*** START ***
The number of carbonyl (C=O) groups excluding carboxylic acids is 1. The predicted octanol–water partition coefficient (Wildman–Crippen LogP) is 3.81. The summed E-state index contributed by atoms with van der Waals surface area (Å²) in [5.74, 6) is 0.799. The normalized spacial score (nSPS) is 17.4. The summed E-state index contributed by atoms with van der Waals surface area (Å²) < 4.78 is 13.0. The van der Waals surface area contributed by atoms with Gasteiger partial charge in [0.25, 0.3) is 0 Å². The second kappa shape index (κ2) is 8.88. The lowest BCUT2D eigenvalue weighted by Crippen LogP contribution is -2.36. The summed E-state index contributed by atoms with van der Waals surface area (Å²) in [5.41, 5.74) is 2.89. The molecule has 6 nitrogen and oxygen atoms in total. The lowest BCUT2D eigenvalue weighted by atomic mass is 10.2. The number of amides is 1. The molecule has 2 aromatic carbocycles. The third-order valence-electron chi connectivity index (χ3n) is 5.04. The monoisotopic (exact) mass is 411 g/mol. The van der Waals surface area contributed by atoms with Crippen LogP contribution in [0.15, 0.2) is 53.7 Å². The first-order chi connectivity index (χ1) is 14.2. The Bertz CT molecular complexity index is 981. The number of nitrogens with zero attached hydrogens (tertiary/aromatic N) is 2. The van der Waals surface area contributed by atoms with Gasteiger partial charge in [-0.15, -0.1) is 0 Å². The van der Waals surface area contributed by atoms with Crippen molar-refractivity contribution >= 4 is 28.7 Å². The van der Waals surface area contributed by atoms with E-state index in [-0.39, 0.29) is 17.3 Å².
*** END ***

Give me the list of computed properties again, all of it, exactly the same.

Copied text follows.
The number of carbonyl (C=O) groups excluding carboxylic acids is 1. The predicted octanol–water partition coefficient (Wildman–Crippen LogP) is 3.81. The summed E-state index contributed by atoms with van der Waals surface area (Å²) in [5.74, 6) is 0.799. The normalized spacial score (nSPS) is 17.4. The summed E-state index contributed by atoms with van der Waals surface area (Å²) < 4.78 is 13.0. The van der Waals surface area contributed by atoms with Gasteiger partial charge in [0.25, 0.3) is 0 Å². The second kappa shape index (κ2) is 8.88. The lowest BCUT2D eigenvalue weighted by Crippen LogP contribution is -2.36. The summed E-state index contributed by atoms with van der Waals surface area (Å²) in [5.41, 5.74) is 2.89. The molecule has 6 nitrogen and oxygen atoms in total. The lowest BCUT2D eigenvalue weighted by atomic mass is 10.2. The number of amides is 1. The molecule has 2 aromatic carbocycles. The third-order valence-electron chi connectivity index (χ3n) is 5.04. The monoisotopic (exact) mass is 411 g/mol. The van der Waals surface area contributed by atoms with Crippen LogP contribution in [0.15, 0.2) is 53.7 Å². The first-order chi connectivity index (χ1) is 14.2. The Bertz CT molecular complexity index is 981. The number of nitrogens with zero attached hydrogens (tertiary/aromatic N) is 2. The van der Waals surface area contributed by atoms with Gasteiger partial charge in [-0.15, -0.1) is 0 Å². The van der Waals surface area contributed by atoms with Crippen molar-refractivity contribution >= 4 is 28.7 Å². The van der Waals surface area contributed by atoms with E-state index in [-0.39, 0.29) is 17.3 Å².